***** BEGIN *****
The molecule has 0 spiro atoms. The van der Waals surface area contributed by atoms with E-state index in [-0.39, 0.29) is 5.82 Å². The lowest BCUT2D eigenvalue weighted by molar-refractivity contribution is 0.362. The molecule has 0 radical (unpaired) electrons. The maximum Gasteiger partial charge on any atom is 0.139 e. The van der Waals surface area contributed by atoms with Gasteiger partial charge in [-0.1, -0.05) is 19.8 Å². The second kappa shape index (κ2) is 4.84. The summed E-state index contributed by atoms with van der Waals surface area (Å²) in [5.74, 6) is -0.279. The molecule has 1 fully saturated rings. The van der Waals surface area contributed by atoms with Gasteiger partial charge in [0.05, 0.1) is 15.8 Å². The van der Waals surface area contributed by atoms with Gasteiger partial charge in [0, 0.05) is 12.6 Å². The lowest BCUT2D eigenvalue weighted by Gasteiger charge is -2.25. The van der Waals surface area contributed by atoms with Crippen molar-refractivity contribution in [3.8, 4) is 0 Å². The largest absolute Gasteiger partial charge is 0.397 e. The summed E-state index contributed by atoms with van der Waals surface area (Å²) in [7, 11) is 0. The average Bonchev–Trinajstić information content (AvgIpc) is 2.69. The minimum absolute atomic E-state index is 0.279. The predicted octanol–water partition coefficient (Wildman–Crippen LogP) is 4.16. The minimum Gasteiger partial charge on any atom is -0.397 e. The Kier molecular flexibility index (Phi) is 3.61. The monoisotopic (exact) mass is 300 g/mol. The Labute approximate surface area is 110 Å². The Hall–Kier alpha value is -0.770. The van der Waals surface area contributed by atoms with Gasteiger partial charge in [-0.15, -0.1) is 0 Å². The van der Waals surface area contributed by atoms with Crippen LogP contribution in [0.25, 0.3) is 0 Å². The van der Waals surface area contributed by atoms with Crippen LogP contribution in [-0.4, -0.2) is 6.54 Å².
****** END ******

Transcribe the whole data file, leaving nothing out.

The molecule has 0 spiro atoms. The van der Waals surface area contributed by atoms with E-state index in [-0.39, 0.29) is 5.82 Å². The lowest BCUT2D eigenvalue weighted by molar-refractivity contribution is 0.362. The molecule has 0 radical (unpaired) electrons. The maximum Gasteiger partial charge on any atom is 0.139 e. The van der Waals surface area contributed by atoms with Gasteiger partial charge in [-0.1, -0.05) is 19.8 Å². The second kappa shape index (κ2) is 4.84. The summed E-state index contributed by atoms with van der Waals surface area (Å²) in [5.74, 6) is -0.279. The molecule has 1 fully saturated rings. The van der Waals surface area contributed by atoms with Gasteiger partial charge in [0.05, 0.1) is 15.8 Å². The van der Waals surface area contributed by atoms with Gasteiger partial charge in [0, 0.05) is 12.6 Å². The lowest BCUT2D eigenvalue weighted by Gasteiger charge is -2.25. The van der Waals surface area contributed by atoms with Crippen molar-refractivity contribution in [3.8, 4) is 0 Å². The largest absolute Gasteiger partial charge is 0.397 e. The summed E-state index contributed by atoms with van der Waals surface area (Å²) in [7, 11) is 0. The average Bonchev–Trinajstić information content (AvgIpc) is 2.69. The minimum absolute atomic E-state index is 0.279. The predicted octanol–water partition coefficient (Wildman–Crippen LogP) is 4.16. The minimum Gasteiger partial charge on any atom is -0.397 e. The Kier molecular flexibility index (Phi) is 3.61. The monoisotopic (exact) mass is 300 g/mol. The Labute approximate surface area is 110 Å². The Hall–Kier alpha value is -0.770. The van der Waals surface area contributed by atoms with Gasteiger partial charge in [-0.15, -0.1) is 0 Å². The van der Waals surface area contributed by atoms with Crippen LogP contribution in [0.25, 0.3) is 0 Å². The van der Waals surface area contributed by atoms with Crippen LogP contribution in [-0.4, -0.2) is 6.54 Å².